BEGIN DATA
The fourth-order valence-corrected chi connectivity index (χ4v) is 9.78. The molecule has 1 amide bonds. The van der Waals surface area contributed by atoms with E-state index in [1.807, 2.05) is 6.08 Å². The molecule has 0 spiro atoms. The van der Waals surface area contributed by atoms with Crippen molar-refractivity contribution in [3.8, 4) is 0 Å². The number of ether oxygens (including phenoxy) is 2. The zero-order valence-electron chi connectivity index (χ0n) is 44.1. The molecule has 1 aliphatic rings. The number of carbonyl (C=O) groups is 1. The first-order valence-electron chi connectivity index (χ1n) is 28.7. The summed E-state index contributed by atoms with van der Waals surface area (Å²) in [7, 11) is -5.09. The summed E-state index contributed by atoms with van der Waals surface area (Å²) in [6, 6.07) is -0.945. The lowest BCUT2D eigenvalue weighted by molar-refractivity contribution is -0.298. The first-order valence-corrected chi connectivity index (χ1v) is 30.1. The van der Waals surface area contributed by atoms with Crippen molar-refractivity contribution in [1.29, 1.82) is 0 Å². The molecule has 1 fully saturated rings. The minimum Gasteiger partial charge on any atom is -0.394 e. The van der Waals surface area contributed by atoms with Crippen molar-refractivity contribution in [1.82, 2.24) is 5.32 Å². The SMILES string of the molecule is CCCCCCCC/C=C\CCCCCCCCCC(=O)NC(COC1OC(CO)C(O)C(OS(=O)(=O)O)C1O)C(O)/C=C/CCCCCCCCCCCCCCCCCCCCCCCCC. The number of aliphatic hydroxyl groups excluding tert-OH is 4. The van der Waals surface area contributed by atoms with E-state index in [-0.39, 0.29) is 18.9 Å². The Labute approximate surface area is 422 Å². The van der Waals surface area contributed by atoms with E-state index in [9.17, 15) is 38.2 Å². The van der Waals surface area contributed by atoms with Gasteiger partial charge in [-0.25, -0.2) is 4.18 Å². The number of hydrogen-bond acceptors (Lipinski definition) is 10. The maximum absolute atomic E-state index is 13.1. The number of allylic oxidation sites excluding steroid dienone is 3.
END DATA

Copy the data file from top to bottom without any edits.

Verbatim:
The fourth-order valence-corrected chi connectivity index (χ4v) is 9.78. The molecule has 1 amide bonds. The van der Waals surface area contributed by atoms with E-state index in [1.807, 2.05) is 6.08 Å². The molecule has 0 spiro atoms. The van der Waals surface area contributed by atoms with Crippen molar-refractivity contribution in [3.8, 4) is 0 Å². The number of ether oxygens (including phenoxy) is 2. The zero-order valence-electron chi connectivity index (χ0n) is 44.1. The molecule has 1 aliphatic rings. The number of carbonyl (C=O) groups is 1. The first-order valence-electron chi connectivity index (χ1n) is 28.7. The summed E-state index contributed by atoms with van der Waals surface area (Å²) in [7, 11) is -5.09. The summed E-state index contributed by atoms with van der Waals surface area (Å²) in [6, 6.07) is -0.945. The lowest BCUT2D eigenvalue weighted by molar-refractivity contribution is -0.298. The first-order valence-corrected chi connectivity index (χ1v) is 30.1. The van der Waals surface area contributed by atoms with Crippen molar-refractivity contribution in [1.29, 1.82) is 0 Å². The molecule has 1 fully saturated rings. The minimum Gasteiger partial charge on any atom is -0.394 e. The van der Waals surface area contributed by atoms with Crippen molar-refractivity contribution in [1.82, 2.24) is 5.32 Å². The SMILES string of the molecule is CCCCCCCC/C=C\CCCCCCCCCC(=O)NC(COC1OC(CO)C(O)C(OS(=O)(=O)O)C1O)C(O)/C=C/CCCCCCCCCCCCCCCCCCCCCCCCC. The number of aliphatic hydroxyl groups excluding tert-OH is 4. The van der Waals surface area contributed by atoms with E-state index in [-0.39, 0.29) is 18.9 Å². The Labute approximate surface area is 422 Å². The van der Waals surface area contributed by atoms with E-state index in [9.17, 15) is 38.2 Å². The van der Waals surface area contributed by atoms with Gasteiger partial charge in [-0.25, -0.2) is 4.18 Å². The number of hydrogen-bond acceptors (Lipinski definition) is 10. The maximum absolute atomic E-state index is 13.1. The number of allylic oxidation sites excluding steroid dienone is 3.